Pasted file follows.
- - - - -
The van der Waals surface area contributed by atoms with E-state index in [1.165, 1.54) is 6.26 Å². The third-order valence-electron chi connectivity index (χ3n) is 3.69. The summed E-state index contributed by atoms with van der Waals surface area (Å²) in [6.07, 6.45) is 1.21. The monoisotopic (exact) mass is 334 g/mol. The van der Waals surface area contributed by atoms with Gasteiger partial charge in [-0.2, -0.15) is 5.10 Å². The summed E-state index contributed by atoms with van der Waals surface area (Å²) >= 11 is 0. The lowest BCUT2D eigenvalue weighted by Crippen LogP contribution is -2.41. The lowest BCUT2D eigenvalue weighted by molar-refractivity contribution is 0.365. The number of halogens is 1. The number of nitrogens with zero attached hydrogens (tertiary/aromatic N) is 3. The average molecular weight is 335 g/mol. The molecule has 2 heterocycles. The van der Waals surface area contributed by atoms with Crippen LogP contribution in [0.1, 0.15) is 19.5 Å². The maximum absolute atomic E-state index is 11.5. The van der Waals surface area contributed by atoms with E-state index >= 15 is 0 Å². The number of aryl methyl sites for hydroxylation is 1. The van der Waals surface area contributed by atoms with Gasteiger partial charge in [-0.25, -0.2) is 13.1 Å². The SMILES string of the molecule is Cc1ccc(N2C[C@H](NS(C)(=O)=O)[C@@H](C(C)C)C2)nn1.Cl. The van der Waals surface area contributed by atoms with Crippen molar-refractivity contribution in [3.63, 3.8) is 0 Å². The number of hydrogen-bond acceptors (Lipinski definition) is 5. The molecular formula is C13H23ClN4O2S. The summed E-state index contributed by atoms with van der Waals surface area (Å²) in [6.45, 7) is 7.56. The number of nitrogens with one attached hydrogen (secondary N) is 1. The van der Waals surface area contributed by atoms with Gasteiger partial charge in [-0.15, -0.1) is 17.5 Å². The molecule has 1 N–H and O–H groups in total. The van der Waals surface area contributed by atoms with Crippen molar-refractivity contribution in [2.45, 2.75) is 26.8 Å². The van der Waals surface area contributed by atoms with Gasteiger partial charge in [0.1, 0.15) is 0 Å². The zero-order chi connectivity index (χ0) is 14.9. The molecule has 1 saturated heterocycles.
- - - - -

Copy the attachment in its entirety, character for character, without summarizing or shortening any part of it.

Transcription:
The van der Waals surface area contributed by atoms with E-state index in [1.165, 1.54) is 6.26 Å². The third-order valence-electron chi connectivity index (χ3n) is 3.69. The summed E-state index contributed by atoms with van der Waals surface area (Å²) in [6.07, 6.45) is 1.21. The monoisotopic (exact) mass is 334 g/mol. The van der Waals surface area contributed by atoms with Gasteiger partial charge in [-0.2, -0.15) is 5.10 Å². The summed E-state index contributed by atoms with van der Waals surface area (Å²) >= 11 is 0. The lowest BCUT2D eigenvalue weighted by Crippen LogP contribution is -2.41. The lowest BCUT2D eigenvalue weighted by molar-refractivity contribution is 0.365. The number of halogens is 1. The number of nitrogens with zero attached hydrogens (tertiary/aromatic N) is 3. The average molecular weight is 335 g/mol. The molecule has 2 heterocycles. The van der Waals surface area contributed by atoms with Crippen LogP contribution in [0.1, 0.15) is 19.5 Å². The maximum absolute atomic E-state index is 11.5. The van der Waals surface area contributed by atoms with E-state index >= 15 is 0 Å². The number of aryl methyl sites for hydroxylation is 1. The van der Waals surface area contributed by atoms with Gasteiger partial charge in [-0.25, -0.2) is 13.1 Å². The SMILES string of the molecule is Cc1ccc(N2C[C@H](NS(C)(=O)=O)[C@@H](C(C)C)C2)nn1.Cl. The van der Waals surface area contributed by atoms with Crippen molar-refractivity contribution in [3.63, 3.8) is 0 Å². The number of hydrogen-bond acceptors (Lipinski definition) is 5. The molecular formula is C13H23ClN4O2S. The summed E-state index contributed by atoms with van der Waals surface area (Å²) in [6.45, 7) is 7.56. The number of nitrogens with one attached hydrogen (secondary N) is 1. The van der Waals surface area contributed by atoms with Gasteiger partial charge in [-0.15, -0.1) is 17.5 Å². The molecule has 1 N–H and O–H groups in total. The van der Waals surface area contributed by atoms with Crippen molar-refractivity contribution in [2.45, 2.75) is 26.8 Å². The van der Waals surface area contributed by atoms with Gasteiger partial charge in [0.1, 0.15) is 0 Å². The zero-order chi connectivity index (χ0) is 14.9. The molecule has 1 saturated heterocycles.